GREENFIELD — Two burglars caught breaking into a Hancock County home Wednesday are suspected of targeting area houses left unattended after homeowners’ deaths, police said.
An Indianapolis man and woman were arrested Wednesday night after they broke into two homes in rural Hancock County, police said. Both houses were vacant, their former owners having recently died; investigators suspect the pair has burglarized others in the central Indiana area, prompting conversations about how families can protect their loved ones’ homes after a death.
Shalagene Sparks, 40, and Christopher Ward, 36, were being held in Hancock County Jail at press time without bond. They face preliminary charges of burglary and residential entry as prosecutors review police reports, records show.
Ward told investigators Sparks has been prowling the area looking for estates to steal from, Rasche said. Ward stated he was a heroin addict and was helping Sparks because he needed money to buy drugs, said Hancock County Sheriff’s Capt. Jeff Rasche, head of the department’s investigations unit
The two homes targeted Wednesday were located within a mile of each other in Greenfield; one home sat in the 700 block of North County Road 525W, and the other was located in the 1100 block of North County Road 400W, Rasche said.
911 calls reporting the burglaries came into the county’s dispatch center within minutes of each other Wednesday evening, police said.
Sparks and Ward were first spotted outside the home located on County Road 400W around 6:45 p.m. Wednesday, police said.
A family member told the Daily Reporter he was driving by the home and saw a strange pickup truck in the driveway. Knowing the home had been empty since his grandmother passed away, he called 911 and used his truck to block the suspects’ car in the driveway.
Hancock County sheriff’s deputies arrived minutes later and found Ward running through a nearby bean field, police said.
A K-9 officer chased Ward, biting the man several times to stop him from running, Rasche said. Ward was treated at a Hancock Regional Hospital before being taken to jail.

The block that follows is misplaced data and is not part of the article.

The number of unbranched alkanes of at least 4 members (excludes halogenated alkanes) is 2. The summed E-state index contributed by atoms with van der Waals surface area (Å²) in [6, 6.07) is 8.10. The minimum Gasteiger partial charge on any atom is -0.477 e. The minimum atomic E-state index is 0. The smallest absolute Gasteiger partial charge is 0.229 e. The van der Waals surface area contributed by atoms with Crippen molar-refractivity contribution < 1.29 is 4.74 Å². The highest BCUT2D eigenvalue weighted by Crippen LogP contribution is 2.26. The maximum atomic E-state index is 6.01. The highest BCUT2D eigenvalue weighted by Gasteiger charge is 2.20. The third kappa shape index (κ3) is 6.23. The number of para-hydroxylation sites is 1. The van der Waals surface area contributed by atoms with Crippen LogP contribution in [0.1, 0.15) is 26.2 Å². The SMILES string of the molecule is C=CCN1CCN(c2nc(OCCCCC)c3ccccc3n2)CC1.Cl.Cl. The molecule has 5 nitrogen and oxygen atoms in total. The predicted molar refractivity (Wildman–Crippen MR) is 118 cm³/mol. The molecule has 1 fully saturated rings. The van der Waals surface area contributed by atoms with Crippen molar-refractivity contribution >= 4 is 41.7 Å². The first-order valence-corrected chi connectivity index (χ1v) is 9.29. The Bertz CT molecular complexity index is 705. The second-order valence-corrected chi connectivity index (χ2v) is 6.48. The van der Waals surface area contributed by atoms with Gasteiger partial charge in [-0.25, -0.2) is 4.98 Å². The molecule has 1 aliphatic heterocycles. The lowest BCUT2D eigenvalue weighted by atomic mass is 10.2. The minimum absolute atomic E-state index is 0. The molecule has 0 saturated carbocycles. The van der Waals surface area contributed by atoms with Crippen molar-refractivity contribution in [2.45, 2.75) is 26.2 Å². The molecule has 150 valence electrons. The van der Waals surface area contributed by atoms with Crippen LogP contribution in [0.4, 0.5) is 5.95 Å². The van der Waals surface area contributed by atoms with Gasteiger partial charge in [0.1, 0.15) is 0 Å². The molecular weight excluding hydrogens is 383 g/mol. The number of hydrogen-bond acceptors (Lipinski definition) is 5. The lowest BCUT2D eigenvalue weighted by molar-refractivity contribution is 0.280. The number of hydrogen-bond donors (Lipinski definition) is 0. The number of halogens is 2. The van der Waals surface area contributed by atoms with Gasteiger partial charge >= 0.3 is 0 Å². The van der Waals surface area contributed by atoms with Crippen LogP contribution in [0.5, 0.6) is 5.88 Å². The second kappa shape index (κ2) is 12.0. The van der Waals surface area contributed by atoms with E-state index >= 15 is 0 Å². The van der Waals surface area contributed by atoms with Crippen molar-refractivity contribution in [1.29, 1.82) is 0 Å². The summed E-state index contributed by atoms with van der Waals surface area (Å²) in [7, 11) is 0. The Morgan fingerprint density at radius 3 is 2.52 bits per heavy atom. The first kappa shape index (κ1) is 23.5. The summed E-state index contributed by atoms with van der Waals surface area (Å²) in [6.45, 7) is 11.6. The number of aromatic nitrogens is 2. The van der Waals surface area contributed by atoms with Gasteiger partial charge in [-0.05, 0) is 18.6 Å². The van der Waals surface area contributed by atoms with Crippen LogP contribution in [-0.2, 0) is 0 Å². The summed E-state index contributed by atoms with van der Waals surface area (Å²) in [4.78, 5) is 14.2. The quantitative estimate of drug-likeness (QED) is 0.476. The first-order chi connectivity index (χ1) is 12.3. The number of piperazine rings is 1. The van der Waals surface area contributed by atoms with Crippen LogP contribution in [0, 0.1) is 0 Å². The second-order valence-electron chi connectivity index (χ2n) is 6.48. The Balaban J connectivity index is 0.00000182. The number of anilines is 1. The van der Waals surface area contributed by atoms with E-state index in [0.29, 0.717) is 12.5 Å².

Sparks was found near the pickup parked in the driveway, Rasche said. She immediately denied being involved with the burglary, he said.
Many of the deceased homeowner’s belongings had already been removed from the home on County Road 400W, but several knick-knacks owned by the woman were found in the truck when police arrived, Rasche said.
As Hancock County sheriff’s deputies headed to the home on County Road 400W, dispatchers sent Indiana State Police officers to the property on County Road 525W, where a 911 caller reported tools and other items had been stolen.
Neighbors said the owner of the home died earlier this year, and relatives were working to remodel the property. A box containing fine silverware was taken, along with a shop-vacuum, tools and several ceiling fans and light fixtures that were waiting to be installed, records show.
Many of those same items were found in the pickup truck Sparks and Ward parked at the house on County Road 400W, Rasche said.
Police aren’t sure if the suspects broke into both homes Wednesday evening or if the property on County Road 525W had been targeted days before, but detectives are now working to connect Sparks and Ward to other estate burglaries reported in central Indiana.
The incidents highlight the need to be mindful of properties sometimes left unattended after a person has died, said Maj. Brad Burkhart, the sheriff’s department’s chief deputy.
Often, criminals search obituaries or listings for upcoming estate sales to find homes to target, Burkhart said. They watch for funeral and visitation times so they can sweep in when they know relatives will be away, or they watch the property to see if visitors are dropping by sparingly, he said.
Remove all valuables from the home immediately after a loved one passes, Burkhart said. Seek the help of neighbors who can keep an eye on the property and report anything suspicious, he advised.
Adding extra lighting in and outside the property and setting the lights to timers helps to give the impression someone is living in the home, Burkhart said. Installing security cameras, even inexpensive ones that are traditionally used for hunting, will help deter would-be burglars, he said.